Employees who earn more than that would be eligible for $1,000 a week plus 50 percent of their additional income, up to a maximum of $3,000 per week.
Almost all D.C. employees would be eligible. The only ones excluded would be residents of Maryland and Virginia who work for the federal government, because the city could not compel it to participate. District employees of the federal government and federal contractors could opt into the system and pay a small fee to participate.
The plan would be paid for with a first-of-its-kind new levy on D.C. employers, akin to a state unemployment insurance pool.
Every D.C. employer would be required to pay into the fund on a sliding scale. Law firms, lobbying groups and others with the District’s highest-paid workers would pay the equivalent of 1 percent of the salaries of employees who earn above $150,000, or about $1,500 annually per worker.
On the low end, employers of minimum wage workers, who now earn $10.50 per hour, would have to contribute 0.6 percent of each worker’s pay, or about $131 per employee per year.
“It’s a very cost-effective program, it doesn’t require a lot of money to provide a whole lot of benefit,” said Jeffrey Hayes, study director for the Institute for Women’s Policy Research, the D.C. nonprofit organization that the District hired with its $96,000 Labor Department grant to model the plan.
Hayes used a series of sophisticated simulations to help determine how the District could afford to offer paid family leave for nearly all workers — full-time and part-time, and especially lowincome workers.
Silverman and council member David Grosso (I-At Large), who pushed the measure for months behind the scenes, recently attended a symposium led by the Labor Department where the District’s efforts were lauded for helping to “push the needle” on family-leave law.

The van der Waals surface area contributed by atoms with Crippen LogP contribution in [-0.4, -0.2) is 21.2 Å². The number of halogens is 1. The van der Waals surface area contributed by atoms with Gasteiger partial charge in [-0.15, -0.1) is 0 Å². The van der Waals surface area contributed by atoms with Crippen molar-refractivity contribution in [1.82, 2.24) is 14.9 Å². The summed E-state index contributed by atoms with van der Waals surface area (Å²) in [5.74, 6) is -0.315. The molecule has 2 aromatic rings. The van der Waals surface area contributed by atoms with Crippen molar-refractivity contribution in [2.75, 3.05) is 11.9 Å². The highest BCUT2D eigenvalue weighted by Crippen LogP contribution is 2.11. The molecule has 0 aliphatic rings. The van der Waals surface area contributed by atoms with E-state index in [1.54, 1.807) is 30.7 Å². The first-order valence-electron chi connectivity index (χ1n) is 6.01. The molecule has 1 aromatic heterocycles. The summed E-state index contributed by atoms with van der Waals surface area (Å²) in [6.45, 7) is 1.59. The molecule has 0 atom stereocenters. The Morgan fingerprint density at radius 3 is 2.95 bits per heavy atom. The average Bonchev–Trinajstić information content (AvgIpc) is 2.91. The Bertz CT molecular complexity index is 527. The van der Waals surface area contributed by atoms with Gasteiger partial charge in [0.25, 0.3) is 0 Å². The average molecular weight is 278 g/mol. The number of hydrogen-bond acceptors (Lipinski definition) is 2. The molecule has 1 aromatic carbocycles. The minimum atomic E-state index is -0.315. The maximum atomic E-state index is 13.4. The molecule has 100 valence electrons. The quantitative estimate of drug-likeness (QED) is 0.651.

At the symposium, Perez announced the Obama administration would triple its grants for similar work, to a total of $2 million. It is behind efforts in 12 states and local governments nationwide to spur family leave laws.
Grosso last month took the plan before dozens of members of the local Chamber of Commerce and argued that it would make D.C. employers more competitive regionally because it would create loyalty to the District, compared with Maryland and Virginia, which have no statewide paid-family-leave programs. A handful of businesses have signed on in support, while others have said the plan would create burdens on companies to find temporary help if the paid leave entices more employees to utilize family leave already allowed under federal law.
But Grosso’s pitch to colleagues has primarily been focused on the bill as a partial solution to growing wage disparities. He has argued that family leave should not become the domain of the wealthy.
“The fact of the matter is, if you’re making less than $1,000 a week, you can’t make ends meet on a fraction of your pay. You can’t afford to take that leave,” said Grosso, chairman of the council’s education committee.
He pointed to research that men who care for their children as infants are more likely to be a bigger part of their kids’ lives later on.
“In this country, we really don’t reward strong families the way we should,” Grosso said. Like most other council sponsors of the bill, he does not have any children but said he and his mother had to stagger shifts years ago to care for a terminally ill grandmother.